- Bye Bye Black Bird (Ray Henderson, Mort Dixon)
- Snag It (Joseph ‘King’ Oliver)
- Gentlemen Prefer Blondes (Irving Berlin)
- Black Bottom Stomp (Ferd ‘Jelly Roll’ Morton)
- Someone To Watch Over Me (George Gershwin, Ira Gershwin)
- Nessun Dorma from Turandot (Giacomo Puccini, Franco Alfano, Giusseppe Adami, Renato Simoni)
- Are You Lonesome To-Night (Roy Turk, Lou Handman)
- When the Red, Red Robin Comes Bob, Bob, Bobbin’ Along (Harry Woods)
- Ke Kali Nei Au (“Waiting For Thee”) (Charles E. King), in 1958 renamed Hawaiian Wedding Song with new lyrics (English) by Hoffman & Manning
- Cossack Love Song (Otto Harbach, Oscar Hammerstein II, George Gershwin, Herbert Stothart)
The Tip of the (Melting) Iceberg
Many of the works featured above are famous; that is why we included them. Their copyright holders benefitted from 20 more years of copyright because the works had enduring popularity and were still earning royalties. But when Congress extended the copyright term for works like The Sun Also Rises, it also did so for all of the works whose commercial viability had long subsided. For the vast majority—probably 99%—of works from 1926, no copyright holder financially benefited from continued copyright. Yet they remained off limits, for no good reason. (A Congressional Research Service report indicated that only around 2% of copyrights between 55 and 75 years old retain commercial value. After 75 years, that percentage is even lower. Most older works are “orphan works,” where the copyright owner cannot be found at all.)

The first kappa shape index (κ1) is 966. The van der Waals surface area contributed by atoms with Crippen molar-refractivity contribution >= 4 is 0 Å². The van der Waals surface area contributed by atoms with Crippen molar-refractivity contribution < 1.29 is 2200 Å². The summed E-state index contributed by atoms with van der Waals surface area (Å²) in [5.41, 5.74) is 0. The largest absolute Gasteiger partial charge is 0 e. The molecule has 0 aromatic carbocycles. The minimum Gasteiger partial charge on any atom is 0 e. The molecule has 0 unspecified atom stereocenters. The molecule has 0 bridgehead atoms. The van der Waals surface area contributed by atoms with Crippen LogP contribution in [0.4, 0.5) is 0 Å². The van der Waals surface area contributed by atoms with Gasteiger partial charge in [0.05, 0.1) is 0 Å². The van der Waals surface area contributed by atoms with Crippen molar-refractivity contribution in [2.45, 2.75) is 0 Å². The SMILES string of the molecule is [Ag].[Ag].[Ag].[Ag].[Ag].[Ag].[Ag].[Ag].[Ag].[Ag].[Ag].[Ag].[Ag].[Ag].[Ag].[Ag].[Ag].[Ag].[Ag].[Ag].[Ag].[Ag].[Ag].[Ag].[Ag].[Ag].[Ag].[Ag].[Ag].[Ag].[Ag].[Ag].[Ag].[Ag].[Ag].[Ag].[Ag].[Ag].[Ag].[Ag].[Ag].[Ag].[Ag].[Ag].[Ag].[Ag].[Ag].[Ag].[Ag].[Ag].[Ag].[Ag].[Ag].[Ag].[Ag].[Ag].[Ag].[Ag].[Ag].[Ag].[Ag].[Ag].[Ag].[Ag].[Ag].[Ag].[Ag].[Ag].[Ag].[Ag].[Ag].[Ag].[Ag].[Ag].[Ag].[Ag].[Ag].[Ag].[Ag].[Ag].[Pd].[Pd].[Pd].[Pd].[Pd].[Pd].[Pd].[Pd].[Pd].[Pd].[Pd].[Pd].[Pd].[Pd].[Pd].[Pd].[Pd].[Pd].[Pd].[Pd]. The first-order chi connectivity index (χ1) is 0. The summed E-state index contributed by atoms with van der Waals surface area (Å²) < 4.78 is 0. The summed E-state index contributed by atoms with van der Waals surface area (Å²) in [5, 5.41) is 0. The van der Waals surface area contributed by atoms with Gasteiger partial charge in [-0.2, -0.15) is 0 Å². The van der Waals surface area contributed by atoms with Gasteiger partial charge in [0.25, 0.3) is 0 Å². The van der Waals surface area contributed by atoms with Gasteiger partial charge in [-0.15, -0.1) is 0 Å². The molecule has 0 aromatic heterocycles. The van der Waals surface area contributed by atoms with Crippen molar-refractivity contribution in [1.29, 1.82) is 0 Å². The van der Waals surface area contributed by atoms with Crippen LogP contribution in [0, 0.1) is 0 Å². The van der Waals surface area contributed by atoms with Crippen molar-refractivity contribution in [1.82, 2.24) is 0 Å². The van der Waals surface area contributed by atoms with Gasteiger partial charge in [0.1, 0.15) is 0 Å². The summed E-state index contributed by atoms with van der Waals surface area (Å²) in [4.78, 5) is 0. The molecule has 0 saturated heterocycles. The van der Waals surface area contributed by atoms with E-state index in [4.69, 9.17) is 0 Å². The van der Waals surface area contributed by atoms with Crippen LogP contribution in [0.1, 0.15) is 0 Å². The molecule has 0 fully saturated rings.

Now that these works are in the public domain, anyone can make them available to the public. This enables access to our cultural heritage—access to materials that might otherwise be forgotten. As mentioned earlier, 1926 was a long time ago and the majority of works from that year are out of circulation. When they enter the public domain in 2022, anyone can republish or post them online. (Empirical studies have shown that public domain books are less expensive, available in more editions and formats, and more likely to be in print—see here, here, and here.) The works listed above are just the tip of the iceberg. Many more works are waiting to be rediscovered.